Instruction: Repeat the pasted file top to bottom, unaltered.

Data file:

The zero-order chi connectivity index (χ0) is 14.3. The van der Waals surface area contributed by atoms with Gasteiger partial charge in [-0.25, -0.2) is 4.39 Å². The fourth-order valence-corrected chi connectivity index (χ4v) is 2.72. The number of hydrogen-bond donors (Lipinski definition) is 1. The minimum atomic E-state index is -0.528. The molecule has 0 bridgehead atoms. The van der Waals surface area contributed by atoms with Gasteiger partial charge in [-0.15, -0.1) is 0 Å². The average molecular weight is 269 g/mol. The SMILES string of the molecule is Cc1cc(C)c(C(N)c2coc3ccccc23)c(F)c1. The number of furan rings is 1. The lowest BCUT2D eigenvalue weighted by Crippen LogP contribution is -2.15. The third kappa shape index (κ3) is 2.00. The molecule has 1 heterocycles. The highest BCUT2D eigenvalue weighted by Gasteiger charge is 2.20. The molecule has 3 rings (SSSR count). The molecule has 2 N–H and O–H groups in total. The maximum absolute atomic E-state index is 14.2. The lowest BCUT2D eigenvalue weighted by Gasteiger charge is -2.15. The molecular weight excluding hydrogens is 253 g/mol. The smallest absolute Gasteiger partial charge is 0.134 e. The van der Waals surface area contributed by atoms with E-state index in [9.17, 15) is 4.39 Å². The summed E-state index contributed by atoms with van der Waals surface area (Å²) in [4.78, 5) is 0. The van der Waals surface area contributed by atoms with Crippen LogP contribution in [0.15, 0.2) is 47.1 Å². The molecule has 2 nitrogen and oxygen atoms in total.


The zero-order chi connectivity index (χ0) is 14.3. The van der Waals surface area contributed by atoms with Gasteiger partial charge in [-0.25, -0.2) is 4.39 Å². The fourth-order valence-corrected chi connectivity index (χ4v) is 2.72. The number of hydrogen-bond donors (Lipinski definition) is 1. The minimum atomic E-state index is -0.528. The molecule has 0 bridgehead atoms. The van der Waals surface area contributed by atoms with Gasteiger partial charge in [-0.15, -0.1) is 0 Å². The average molecular weight is 269 g/mol. The SMILES string of the molecule is Cc1cc(C)c(C(N)c2coc3ccccc23)c(F)c1. The number of furan rings is 1. The lowest BCUT2D eigenvalue weighted by Crippen LogP contribution is -2.15. The third kappa shape index (κ3) is 2.00. The molecule has 1 heterocycles. The highest BCUT2D eigenvalue weighted by Gasteiger charge is 2.20. The molecule has 3 rings (SSSR count). The molecule has 2 N–H and O–H groups in total. The maximum absolute atomic E-state index is 14.2. The lowest BCUT2D eigenvalue weighted by Gasteiger charge is -2.15. The molecular weight excluding hydrogens is 253 g/mol. The smallest absolute Gasteiger partial charge is 0.134 e. The van der Waals surface area contributed by atoms with E-state index in [9.17, 15) is 4.39 Å². The summed E-state index contributed by atoms with van der Waals surface area (Å²) in [4.78, 5) is 0. The van der Waals surface area contributed by atoms with Crippen LogP contribution in [0.15, 0.2) is 47.1 Å². The molecule has 2 nitrogen and oxygen atoms in total.